Coverage included including a daily 90-minute highlight program, and live coverage of select sledge hockey matches (games involving Canada, plus the gold medal game) on CTV.
NRK were far more pleased with the production of the ice sledge hockey and wheelchair curling events, which they felt reached the same level as the Olympic Games.
Ice sledge speed racing at the 1988 Winter Paralympics
Ice sledge speed racing at the 1988 Winter Paralympics consisted of twelve events, eight for men and four for women.
The venue was used for several men's and women's ice hockey at the 2010 Winter Olympics, and was used for sledge hockey in the 2010 Winter Paralympics.
The contractor was a Mr. Sheehy and the stone was brought from Athea by horse drawn sledge.
Percy Sledge performed the song on his 1967 album "The Percy Sledge Way".
At the close of that first day, needing to descend to the valley below them before nightfall, they risked everything by sliding down a mountainside on a makeshift rope sledge.
To get enough fodder, they harvested hay in the outlying fields; the hay was stored in outlying barns and transported home on a sledge when appropriate snow conditions existed.
The Pirates were famous for adopting Sister Sledge's hit anthem "We Are Family" as their theme song.
Kathy Sledge (born January 6, 1959), the youngest of five sisters, Carol, Debra, Joni and Kim.
She is the granddaughter of former opera singer Viola Williams, and daughter to Florez Sledge and former Broadway star Edwin Sledge of dance-tap duo "Fred and Sledge".
She is the lead singer of Sister Sledge and enjoyed many pop, R and dance/pop hits with her sisters Debra, Joni and Kim.
Sledge collaborated with Dance producer Robert Miles on dance/pop hit "Freedom" 1997.
With food supplies short and needing to reach their next supply depot, the group made the decision to slide on their sledge, uncontrolled, down the icefall.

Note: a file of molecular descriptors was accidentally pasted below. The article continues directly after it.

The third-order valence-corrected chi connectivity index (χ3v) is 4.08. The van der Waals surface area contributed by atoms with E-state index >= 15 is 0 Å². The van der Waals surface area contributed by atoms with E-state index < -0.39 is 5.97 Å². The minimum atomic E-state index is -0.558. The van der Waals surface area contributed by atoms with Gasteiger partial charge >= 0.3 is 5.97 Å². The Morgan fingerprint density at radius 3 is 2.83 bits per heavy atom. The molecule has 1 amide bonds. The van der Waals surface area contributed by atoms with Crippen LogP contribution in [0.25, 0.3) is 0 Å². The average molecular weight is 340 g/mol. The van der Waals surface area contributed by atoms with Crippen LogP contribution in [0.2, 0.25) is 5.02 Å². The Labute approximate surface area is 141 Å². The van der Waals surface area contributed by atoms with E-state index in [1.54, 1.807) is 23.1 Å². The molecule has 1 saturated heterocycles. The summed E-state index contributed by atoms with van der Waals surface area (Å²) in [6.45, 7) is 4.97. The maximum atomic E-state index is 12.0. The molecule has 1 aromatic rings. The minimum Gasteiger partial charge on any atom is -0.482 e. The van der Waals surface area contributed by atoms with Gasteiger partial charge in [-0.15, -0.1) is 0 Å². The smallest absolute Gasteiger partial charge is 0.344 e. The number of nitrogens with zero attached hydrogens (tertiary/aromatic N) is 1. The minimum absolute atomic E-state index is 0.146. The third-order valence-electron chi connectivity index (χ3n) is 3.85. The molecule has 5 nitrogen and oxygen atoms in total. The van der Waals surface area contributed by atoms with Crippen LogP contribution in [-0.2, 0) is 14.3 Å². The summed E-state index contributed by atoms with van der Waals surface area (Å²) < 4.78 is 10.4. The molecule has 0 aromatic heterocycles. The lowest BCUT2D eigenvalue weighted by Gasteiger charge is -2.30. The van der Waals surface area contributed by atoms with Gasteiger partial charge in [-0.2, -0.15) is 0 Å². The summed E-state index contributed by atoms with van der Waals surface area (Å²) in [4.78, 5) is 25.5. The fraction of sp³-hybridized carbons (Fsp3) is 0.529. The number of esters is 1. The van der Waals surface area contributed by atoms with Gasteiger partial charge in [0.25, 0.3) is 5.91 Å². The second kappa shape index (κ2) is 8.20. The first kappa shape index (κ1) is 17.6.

With well over to travel before the safety of Hut Point, Crean and Lashly began hauling Evans on the sledge, "eking out his life with the last few drops of brandy that they still had with them".
When the rock cooled down, it would become brittle and crack, allowing manual tools such as wedges and sledge hammers to be brought to bear.
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More Vocab Wordsremittance - remitting of money; amount of money remitted
canto - division of a long poem
opiate - medicine to induce sleep or deaden pain; something that relieves emotions or causes inaction; sleep-producing drug containing opium
stoop - bend forward and down; lower or debase oneself; fall to a lower standard of behavior by doing something; condescend; Ex. stoop to lying
insensible - unconscious; unresponsive; insensitive; unaware; imperceptible; Ex. insensible of his danger/to pain; Ex. insensible change; CF. not the opposite of sensible
heyday - time of greatest success or power; prime
histrionic - theatrical; excessively dramatic or emotional; affected; of actors or acting; N. histrionics: histrionic behavior
laceration - torn ragged wound; V. lacerate: tear (the skin as with broken glass); wound
enervate - weaken; take away energy from
oust - expel; drive out; force out; N. ouster: ousting